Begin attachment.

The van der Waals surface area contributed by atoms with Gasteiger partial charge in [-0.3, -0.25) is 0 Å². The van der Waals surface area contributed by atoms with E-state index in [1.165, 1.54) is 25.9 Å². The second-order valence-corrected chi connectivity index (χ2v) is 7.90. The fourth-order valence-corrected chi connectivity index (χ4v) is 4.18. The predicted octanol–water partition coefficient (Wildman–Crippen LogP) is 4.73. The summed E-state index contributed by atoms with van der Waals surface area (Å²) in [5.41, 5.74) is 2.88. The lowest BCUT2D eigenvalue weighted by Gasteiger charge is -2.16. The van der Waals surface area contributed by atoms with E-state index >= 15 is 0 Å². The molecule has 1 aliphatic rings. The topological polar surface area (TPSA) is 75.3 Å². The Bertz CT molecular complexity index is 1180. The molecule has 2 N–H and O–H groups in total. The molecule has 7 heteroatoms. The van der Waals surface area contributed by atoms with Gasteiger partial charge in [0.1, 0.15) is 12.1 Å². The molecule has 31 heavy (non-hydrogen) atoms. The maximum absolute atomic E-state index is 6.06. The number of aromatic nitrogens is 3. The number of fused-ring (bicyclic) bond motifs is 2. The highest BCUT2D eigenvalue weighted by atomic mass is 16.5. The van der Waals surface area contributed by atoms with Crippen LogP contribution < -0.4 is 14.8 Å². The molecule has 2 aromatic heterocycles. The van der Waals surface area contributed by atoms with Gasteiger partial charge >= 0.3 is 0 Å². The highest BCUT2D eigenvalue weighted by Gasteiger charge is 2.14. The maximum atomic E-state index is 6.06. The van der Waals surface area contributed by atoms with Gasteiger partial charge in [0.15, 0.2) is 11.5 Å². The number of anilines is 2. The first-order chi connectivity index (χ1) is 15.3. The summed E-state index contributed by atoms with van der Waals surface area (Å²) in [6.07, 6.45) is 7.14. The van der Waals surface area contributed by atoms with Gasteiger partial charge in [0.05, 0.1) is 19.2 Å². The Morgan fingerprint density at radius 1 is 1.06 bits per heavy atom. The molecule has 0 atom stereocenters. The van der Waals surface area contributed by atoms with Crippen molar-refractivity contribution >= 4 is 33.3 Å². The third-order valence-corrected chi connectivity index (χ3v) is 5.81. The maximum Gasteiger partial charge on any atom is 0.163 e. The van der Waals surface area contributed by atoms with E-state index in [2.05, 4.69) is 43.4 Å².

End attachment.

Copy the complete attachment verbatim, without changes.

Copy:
The van der Waals surface area contributed by atoms with Gasteiger partial charge in [-0.3, -0.25) is 0 Å². The van der Waals surface area contributed by atoms with E-state index in [1.165, 1.54) is 25.9 Å². The second-order valence-corrected chi connectivity index (χ2v) is 7.90. The fourth-order valence-corrected chi connectivity index (χ4v) is 4.18. The predicted octanol–water partition coefficient (Wildman–Crippen LogP) is 4.73. The summed E-state index contributed by atoms with van der Waals surface area (Å²) in [5.41, 5.74) is 2.88. The lowest BCUT2D eigenvalue weighted by Gasteiger charge is -2.16. The van der Waals surface area contributed by atoms with E-state index >= 15 is 0 Å². The molecule has 1 aliphatic rings. The topological polar surface area (TPSA) is 75.3 Å². The Bertz CT molecular complexity index is 1180. The molecule has 2 N–H and O–H groups in total. The molecule has 7 heteroatoms. The van der Waals surface area contributed by atoms with Gasteiger partial charge in [0.1, 0.15) is 12.1 Å². The molecule has 31 heavy (non-hydrogen) atoms. The maximum absolute atomic E-state index is 6.06. The number of aromatic nitrogens is 3. The number of fused-ring (bicyclic) bond motifs is 2. The highest BCUT2D eigenvalue weighted by atomic mass is 16.5. The van der Waals surface area contributed by atoms with Crippen LogP contribution < -0.4 is 14.8 Å². The molecule has 2 aromatic heterocycles. The van der Waals surface area contributed by atoms with Gasteiger partial charge >= 0.3 is 0 Å². The highest BCUT2D eigenvalue weighted by Gasteiger charge is 2.14. The maximum atomic E-state index is 6.06. The van der Waals surface area contributed by atoms with Gasteiger partial charge in [0.15, 0.2) is 11.5 Å². The number of anilines is 2. The first-order chi connectivity index (χ1) is 15.3. The summed E-state index contributed by atoms with van der Waals surface area (Å²) in [6.07, 6.45) is 7.14. The van der Waals surface area contributed by atoms with Gasteiger partial charge in [0.05, 0.1) is 19.2 Å². The Morgan fingerprint density at radius 1 is 1.06 bits per heavy atom. The molecule has 0 atom stereocenters. The van der Waals surface area contributed by atoms with Crippen molar-refractivity contribution >= 4 is 33.3 Å². The third-order valence-corrected chi connectivity index (χ3v) is 5.81. The maximum Gasteiger partial charge on any atom is 0.163 e. The van der Waals surface area contributed by atoms with E-state index in [2.05, 4.69) is 43.4 Å².